The District Court denied the Rule 60(b) motion. Its reading of the motion was that Plaintiffs were seeking to bolster their claims against Utilities by joining the State as a defendant. This would be futile. "Simply joining the State as a party," the Court explained, "would not suddenly empower Plaintiffs to bring constitutional claims against private entities, such as [Utilities]." Dist. Ct. Ord. Denying Mot. for Reconsideration at 4. The Court did not expressly respond to Plaintiffs' request to bring their DCC claim against Utilities under § 1983, but it implicitly rejected the request in stating that Utilities were not acting under color of state law in participating in the NCRS.

         Plaintiffs appeal the District Court's judgment, arguing that the allegations of their complaint were sufficient to make out their DCC claim and their preemption claim under the Atomic Energy Act.[8] They also appeal the Court's denial of their Rule 60(b) motion, arguing that the Court abused its discretion in denying the request for leave to amend asserted in the motion.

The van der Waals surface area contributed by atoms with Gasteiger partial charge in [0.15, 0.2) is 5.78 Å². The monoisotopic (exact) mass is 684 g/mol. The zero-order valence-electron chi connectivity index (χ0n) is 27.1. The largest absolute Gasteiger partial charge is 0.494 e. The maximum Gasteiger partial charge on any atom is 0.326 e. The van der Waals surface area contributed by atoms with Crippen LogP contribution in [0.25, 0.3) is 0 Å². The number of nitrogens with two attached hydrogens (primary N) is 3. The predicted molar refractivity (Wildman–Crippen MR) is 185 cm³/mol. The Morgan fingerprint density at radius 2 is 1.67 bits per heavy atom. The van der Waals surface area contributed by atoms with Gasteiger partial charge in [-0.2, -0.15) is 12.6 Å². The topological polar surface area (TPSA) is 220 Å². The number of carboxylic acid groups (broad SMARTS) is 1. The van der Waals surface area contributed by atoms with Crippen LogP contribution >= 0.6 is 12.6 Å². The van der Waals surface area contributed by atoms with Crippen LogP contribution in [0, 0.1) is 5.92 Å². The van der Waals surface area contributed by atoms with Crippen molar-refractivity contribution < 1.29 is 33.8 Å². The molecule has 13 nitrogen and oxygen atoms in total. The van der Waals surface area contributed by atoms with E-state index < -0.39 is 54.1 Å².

We review de novo the dismissal of a claim under Federal Rule of Civil Procedure 12(b)(6). Caver v. Cent. Ala. Elec. Coop., 845 F.3d 1135, 1147 n.9 (11th Cir. 2017). In this posture, we accept the factual allegations supporting a claim as true and draw all reasonable inferences in favor of the nonmovant. West v. Warden, Comm'r, Ala. DOC, 869 F.3d 1289, 1296 (11th Cir. 2017). We review a district court's denial of leave to amend under the abuse of discretion standard. Smith v. Duff & Phelps, Inc., 5 F.3d 488, 493 (11th Cir. 1993). With these principles in hand, we turn to the dismissal of Plaintiffs' DCC claim, then to their preemption claim under the Atomic Energy Act. After that, we consider the denial of leave to amend.